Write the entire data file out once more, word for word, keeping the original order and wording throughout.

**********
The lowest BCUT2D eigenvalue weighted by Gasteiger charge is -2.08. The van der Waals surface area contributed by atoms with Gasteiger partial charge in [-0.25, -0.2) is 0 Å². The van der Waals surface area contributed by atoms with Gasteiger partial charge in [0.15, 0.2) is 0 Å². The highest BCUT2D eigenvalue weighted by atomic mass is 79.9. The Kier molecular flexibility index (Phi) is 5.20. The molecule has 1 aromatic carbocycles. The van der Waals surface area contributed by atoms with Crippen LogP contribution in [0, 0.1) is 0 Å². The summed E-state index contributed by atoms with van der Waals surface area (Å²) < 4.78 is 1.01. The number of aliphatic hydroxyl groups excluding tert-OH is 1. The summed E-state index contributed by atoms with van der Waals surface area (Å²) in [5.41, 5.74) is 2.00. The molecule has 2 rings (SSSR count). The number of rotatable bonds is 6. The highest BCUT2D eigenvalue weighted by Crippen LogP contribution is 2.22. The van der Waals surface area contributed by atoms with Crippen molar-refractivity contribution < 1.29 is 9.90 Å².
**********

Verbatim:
The lowest BCUT2D eigenvalue weighted by Gasteiger charge is -2.08. The van der Waals surface area contributed by atoms with Gasteiger partial charge in [-0.25, -0.2) is 0 Å². The van der Waals surface area contributed by atoms with Gasteiger partial charge in [0.15, 0.2) is 0 Å². The highest BCUT2D eigenvalue weighted by atomic mass is 79.9. The Kier molecular flexibility index (Phi) is 5.20. The molecule has 1 aromatic carbocycles. The van der Waals surface area contributed by atoms with Crippen LogP contribution in [0, 0.1) is 0 Å². The summed E-state index contributed by atoms with van der Waals surface area (Å²) < 4.78 is 1.01. The number of aliphatic hydroxyl groups excluding tert-OH is 1. The summed E-state index contributed by atoms with van der Waals surface area (Å²) in [5.41, 5.74) is 2.00. The molecule has 2 rings (SSSR count). The number of rotatable bonds is 6. The highest BCUT2D eigenvalue weighted by Crippen LogP contribution is 2.22. The van der Waals surface area contributed by atoms with Crippen molar-refractivity contribution < 1.29 is 9.90 Å².